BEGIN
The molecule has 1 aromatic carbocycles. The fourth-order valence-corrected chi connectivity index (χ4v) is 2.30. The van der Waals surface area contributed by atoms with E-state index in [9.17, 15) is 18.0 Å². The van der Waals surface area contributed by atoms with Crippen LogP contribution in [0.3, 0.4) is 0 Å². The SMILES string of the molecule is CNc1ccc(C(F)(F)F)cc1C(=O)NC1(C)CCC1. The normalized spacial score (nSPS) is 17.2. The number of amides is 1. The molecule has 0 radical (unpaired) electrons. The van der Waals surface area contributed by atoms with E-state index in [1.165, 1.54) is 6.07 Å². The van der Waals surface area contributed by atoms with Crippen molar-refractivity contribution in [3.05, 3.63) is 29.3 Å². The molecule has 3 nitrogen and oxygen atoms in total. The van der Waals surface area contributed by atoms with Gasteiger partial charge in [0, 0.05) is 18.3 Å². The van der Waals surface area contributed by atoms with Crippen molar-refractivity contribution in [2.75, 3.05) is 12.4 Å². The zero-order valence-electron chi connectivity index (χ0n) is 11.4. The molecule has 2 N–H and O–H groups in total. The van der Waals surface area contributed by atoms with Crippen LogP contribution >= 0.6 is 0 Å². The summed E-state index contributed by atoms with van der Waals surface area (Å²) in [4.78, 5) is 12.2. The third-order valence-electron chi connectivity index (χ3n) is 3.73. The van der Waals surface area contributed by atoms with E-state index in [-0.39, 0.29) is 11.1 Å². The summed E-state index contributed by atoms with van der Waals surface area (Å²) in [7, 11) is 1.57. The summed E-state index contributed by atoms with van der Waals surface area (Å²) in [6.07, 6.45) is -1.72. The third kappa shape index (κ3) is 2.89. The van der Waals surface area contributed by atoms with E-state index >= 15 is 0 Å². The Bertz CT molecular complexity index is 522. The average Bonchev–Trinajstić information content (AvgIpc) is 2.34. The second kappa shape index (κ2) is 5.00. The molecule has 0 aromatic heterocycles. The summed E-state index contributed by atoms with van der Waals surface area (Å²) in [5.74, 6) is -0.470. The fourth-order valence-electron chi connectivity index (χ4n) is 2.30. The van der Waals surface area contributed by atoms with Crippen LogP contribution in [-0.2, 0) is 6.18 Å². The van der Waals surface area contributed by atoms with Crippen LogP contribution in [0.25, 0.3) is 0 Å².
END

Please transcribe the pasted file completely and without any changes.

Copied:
The molecule has 1 aromatic carbocycles. The fourth-order valence-corrected chi connectivity index (χ4v) is 2.30. The van der Waals surface area contributed by atoms with E-state index in [9.17, 15) is 18.0 Å². The van der Waals surface area contributed by atoms with Crippen LogP contribution in [0.3, 0.4) is 0 Å². The SMILES string of the molecule is CNc1ccc(C(F)(F)F)cc1C(=O)NC1(C)CCC1. The normalized spacial score (nSPS) is 17.2. The number of amides is 1. The molecule has 0 radical (unpaired) electrons. The van der Waals surface area contributed by atoms with E-state index in [1.165, 1.54) is 6.07 Å². The van der Waals surface area contributed by atoms with Crippen molar-refractivity contribution in [3.05, 3.63) is 29.3 Å². The molecule has 3 nitrogen and oxygen atoms in total. The van der Waals surface area contributed by atoms with Gasteiger partial charge in [0, 0.05) is 18.3 Å². The van der Waals surface area contributed by atoms with Crippen molar-refractivity contribution in [2.75, 3.05) is 12.4 Å². The zero-order valence-electron chi connectivity index (χ0n) is 11.4. The molecule has 2 N–H and O–H groups in total. The van der Waals surface area contributed by atoms with Crippen LogP contribution >= 0.6 is 0 Å². The summed E-state index contributed by atoms with van der Waals surface area (Å²) in [4.78, 5) is 12.2. The third-order valence-electron chi connectivity index (χ3n) is 3.73. The van der Waals surface area contributed by atoms with E-state index in [-0.39, 0.29) is 11.1 Å². The summed E-state index contributed by atoms with van der Waals surface area (Å²) in [7, 11) is 1.57. The summed E-state index contributed by atoms with van der Waals surface area (Å²) in [6.07, 6.45) is -1.72. The third kappa shape index (κ3) is 2.89. The van der Waals surface area contributed by atoms with E-state index >= 15 is 0 Å². The Bertz CT molecular complexity index is 522. The average Bonchev–Trinajstić information content (AvgIpc) is 2.34. The second kappa shape index (κ2) is 5.00. The molecule has 0 aromatic heterocycles. The summed E-state index contributed by atoms with van der Waals surface area (Å²) in [5.74, 6) is -0.470. The fourth-order valence-electron chi connectivity index (χ4n) is 2.30. The van der Waals surface area contributed by atoms with Crippen LogP contribution in [-0.2, 0) is 6.18 Å². The van der Waals surface area contributed by atoms with Crippen LogP contribution in [0.25, 0.3) is 0 Å².